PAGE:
The story is as old as Nike: University of Oregon Running coach Bill Bowerman standing in his kitchen pouring rubber over his wife’s waffle iron, ruining his own breakfast in pursuit of athletic greatness. At the time, Nike was less than a year old, mainly a sneaker importer, and had only recently changed their name from Blue Ribbon Sports. Their best sellers were all from a Japanese running giant called Onitsuka Tiger. But in that moment with that waffle iron he ended up changing the course of the sport and set the foundation for what Nike would become.
The 12 shoes that Bowerman made that day in 1972, and the following generations of shoes inspired by them, have carried the name “Waffle Runner” because that story of the waffle iron is so arresting. But it’s actually an anachronism. Even though you can still buy the heritage of these original shoes to this day under the Waffle name, at the time they were called “Moon Shoes,” owed to the resemblance they held to Neil Armstrong’s boots that left the first human footprints on the moon just a few years earlier. The difference in names is something that sneakerheads often miss, but it’s a distinction that passionate collectors are eager to point out. It’s that difference that may be to blame if you didn’t already see a recent auction for a pair of the original “Moon Shoes” that could fetch nearly a half million dollars.
Goldin Auctions is currently offering Lot #7 “Incredibly Rare & Historic 1972 Nike Pair of “Moon Shoes” & Oregon Singlet Jersey,” which is just shy of unprecedented. Earlier this year, a similar pair of Moon Shoes from 1972 sold through Sotheby’s for $437,500, making them the most expensive pair of sneakers ever sold. But those were just a pair of sneakers. These ones come with a singlet jersey included.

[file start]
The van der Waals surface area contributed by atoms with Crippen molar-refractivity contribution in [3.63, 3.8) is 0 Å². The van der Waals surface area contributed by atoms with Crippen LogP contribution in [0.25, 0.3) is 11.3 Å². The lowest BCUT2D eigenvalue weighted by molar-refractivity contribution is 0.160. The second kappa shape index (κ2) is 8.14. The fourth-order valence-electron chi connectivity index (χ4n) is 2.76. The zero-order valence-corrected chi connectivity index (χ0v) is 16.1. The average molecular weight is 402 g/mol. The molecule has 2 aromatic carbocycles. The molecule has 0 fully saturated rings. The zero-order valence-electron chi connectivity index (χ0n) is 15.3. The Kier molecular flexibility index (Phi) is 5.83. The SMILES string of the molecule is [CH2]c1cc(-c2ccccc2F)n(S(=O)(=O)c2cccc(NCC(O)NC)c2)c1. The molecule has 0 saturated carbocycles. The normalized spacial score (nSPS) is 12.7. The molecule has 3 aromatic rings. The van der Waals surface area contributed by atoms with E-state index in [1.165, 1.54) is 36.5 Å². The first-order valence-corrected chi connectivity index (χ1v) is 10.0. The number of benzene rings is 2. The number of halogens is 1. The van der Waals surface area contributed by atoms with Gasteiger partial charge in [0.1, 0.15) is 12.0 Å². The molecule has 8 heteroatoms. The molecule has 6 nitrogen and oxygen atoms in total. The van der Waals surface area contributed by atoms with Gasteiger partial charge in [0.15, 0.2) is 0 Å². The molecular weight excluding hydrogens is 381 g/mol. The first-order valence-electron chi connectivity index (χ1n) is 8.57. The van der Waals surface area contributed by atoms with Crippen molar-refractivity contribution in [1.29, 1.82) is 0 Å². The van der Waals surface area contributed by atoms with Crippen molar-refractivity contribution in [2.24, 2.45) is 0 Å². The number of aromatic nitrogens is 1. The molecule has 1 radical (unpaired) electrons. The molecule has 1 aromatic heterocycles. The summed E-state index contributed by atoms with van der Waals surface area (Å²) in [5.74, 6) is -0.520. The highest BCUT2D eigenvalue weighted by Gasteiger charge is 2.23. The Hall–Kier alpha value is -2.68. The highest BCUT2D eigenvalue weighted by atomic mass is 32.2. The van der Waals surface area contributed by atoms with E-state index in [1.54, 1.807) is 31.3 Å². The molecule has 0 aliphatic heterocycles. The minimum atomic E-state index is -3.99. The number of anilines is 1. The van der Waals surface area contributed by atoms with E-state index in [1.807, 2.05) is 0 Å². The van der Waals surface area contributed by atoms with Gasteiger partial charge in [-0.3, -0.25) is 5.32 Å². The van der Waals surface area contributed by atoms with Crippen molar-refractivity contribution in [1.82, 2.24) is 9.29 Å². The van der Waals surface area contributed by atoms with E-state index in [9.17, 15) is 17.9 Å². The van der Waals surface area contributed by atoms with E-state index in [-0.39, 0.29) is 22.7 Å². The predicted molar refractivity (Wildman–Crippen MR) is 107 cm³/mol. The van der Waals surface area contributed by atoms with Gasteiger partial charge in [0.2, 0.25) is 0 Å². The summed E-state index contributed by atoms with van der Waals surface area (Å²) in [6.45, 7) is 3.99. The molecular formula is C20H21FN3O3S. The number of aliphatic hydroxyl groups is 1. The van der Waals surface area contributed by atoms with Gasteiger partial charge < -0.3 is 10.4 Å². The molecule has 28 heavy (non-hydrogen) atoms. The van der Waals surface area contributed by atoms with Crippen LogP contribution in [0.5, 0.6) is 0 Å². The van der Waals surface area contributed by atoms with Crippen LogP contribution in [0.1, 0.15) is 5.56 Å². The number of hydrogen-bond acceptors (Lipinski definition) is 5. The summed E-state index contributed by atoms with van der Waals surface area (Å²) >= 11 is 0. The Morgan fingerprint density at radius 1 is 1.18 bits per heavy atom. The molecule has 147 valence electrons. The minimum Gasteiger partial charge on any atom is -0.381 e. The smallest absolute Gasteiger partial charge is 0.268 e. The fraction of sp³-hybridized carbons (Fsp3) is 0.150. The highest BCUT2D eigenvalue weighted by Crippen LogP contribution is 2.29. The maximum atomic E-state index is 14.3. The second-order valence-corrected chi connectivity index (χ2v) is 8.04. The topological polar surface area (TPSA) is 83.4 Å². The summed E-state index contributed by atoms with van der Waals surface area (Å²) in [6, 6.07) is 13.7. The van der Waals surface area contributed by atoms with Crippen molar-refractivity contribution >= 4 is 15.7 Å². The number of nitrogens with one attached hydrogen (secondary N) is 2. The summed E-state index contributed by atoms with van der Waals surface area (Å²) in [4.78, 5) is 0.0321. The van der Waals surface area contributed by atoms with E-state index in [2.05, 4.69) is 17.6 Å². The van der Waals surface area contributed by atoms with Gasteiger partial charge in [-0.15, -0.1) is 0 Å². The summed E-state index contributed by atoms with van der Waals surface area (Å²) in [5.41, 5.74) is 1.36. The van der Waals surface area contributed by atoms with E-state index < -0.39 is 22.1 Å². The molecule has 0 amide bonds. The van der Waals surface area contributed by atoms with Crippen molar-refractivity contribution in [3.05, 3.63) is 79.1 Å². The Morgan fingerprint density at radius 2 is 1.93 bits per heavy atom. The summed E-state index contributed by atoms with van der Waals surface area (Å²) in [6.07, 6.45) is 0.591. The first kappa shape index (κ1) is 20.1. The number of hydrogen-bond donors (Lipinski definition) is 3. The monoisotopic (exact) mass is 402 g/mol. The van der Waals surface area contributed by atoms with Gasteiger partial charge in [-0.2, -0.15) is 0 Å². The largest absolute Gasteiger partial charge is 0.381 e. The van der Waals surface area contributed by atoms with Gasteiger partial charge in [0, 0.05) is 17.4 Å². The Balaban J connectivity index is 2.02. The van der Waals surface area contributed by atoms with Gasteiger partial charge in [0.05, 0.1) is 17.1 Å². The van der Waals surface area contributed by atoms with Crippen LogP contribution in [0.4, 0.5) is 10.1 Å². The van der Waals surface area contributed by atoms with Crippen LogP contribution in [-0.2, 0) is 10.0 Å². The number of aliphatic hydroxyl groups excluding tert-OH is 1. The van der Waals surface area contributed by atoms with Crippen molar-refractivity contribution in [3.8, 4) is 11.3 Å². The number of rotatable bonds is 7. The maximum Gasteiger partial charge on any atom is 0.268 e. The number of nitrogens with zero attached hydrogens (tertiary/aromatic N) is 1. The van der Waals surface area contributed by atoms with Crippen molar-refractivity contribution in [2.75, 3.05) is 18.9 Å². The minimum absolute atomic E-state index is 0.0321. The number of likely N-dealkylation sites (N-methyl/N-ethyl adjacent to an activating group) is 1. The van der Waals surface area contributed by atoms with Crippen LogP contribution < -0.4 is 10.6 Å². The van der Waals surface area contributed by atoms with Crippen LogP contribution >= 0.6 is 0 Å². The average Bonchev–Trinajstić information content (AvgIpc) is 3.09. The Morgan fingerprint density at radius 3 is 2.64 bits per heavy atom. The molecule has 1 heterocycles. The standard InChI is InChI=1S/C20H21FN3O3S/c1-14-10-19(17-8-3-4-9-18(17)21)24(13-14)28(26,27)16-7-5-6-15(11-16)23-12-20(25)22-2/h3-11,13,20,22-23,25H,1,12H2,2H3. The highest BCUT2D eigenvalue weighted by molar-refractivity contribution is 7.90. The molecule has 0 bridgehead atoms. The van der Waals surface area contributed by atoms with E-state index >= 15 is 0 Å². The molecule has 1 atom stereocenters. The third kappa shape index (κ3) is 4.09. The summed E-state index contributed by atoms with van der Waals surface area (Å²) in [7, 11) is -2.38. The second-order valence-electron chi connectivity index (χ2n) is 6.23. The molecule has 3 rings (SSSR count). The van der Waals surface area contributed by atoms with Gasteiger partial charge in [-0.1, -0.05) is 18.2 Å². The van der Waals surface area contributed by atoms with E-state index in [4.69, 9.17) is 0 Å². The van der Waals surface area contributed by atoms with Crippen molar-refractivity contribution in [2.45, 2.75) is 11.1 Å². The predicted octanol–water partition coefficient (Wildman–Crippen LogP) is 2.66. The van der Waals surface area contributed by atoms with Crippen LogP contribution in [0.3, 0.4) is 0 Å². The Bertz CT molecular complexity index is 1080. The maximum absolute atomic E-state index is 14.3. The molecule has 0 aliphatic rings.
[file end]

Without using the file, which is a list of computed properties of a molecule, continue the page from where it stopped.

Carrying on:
1972 was also a foundational year for another figure who was at the beginning of the brand: Steven Prefontaine. While Bowerman made the shoes, it was Prefontaine who wore them, hanging up his Oregon jersey in 1972 to wear an American Jersey in the Olympics in Munich. Seeing these items evokes the relationship between creator and athlete, reminding us that these products have a life beyond living in a glass case. Nearly 50 years later the original Moon Shoe design is still being riffed on with Tom Sach’s Mars Yard sneakers (Mars is our next closest neighbor after the moon) plus Virgil Abloh and Sacai’s spins on the Waffle. It’s collections like these, and products that these, that prove while a pair of shoes is dope and collectable, it is also a piece of history, reminding us that we are custodians of the past. Plus it’s a lot of fun to try to catch them all.
Bidding closes for Lot #7 of this 1972 Nike Pair of “Moon Shoes” and Oregon Singlet Jersey at 10PM EST on December 7, 2019. Make sure to put in your bid before it’s too late.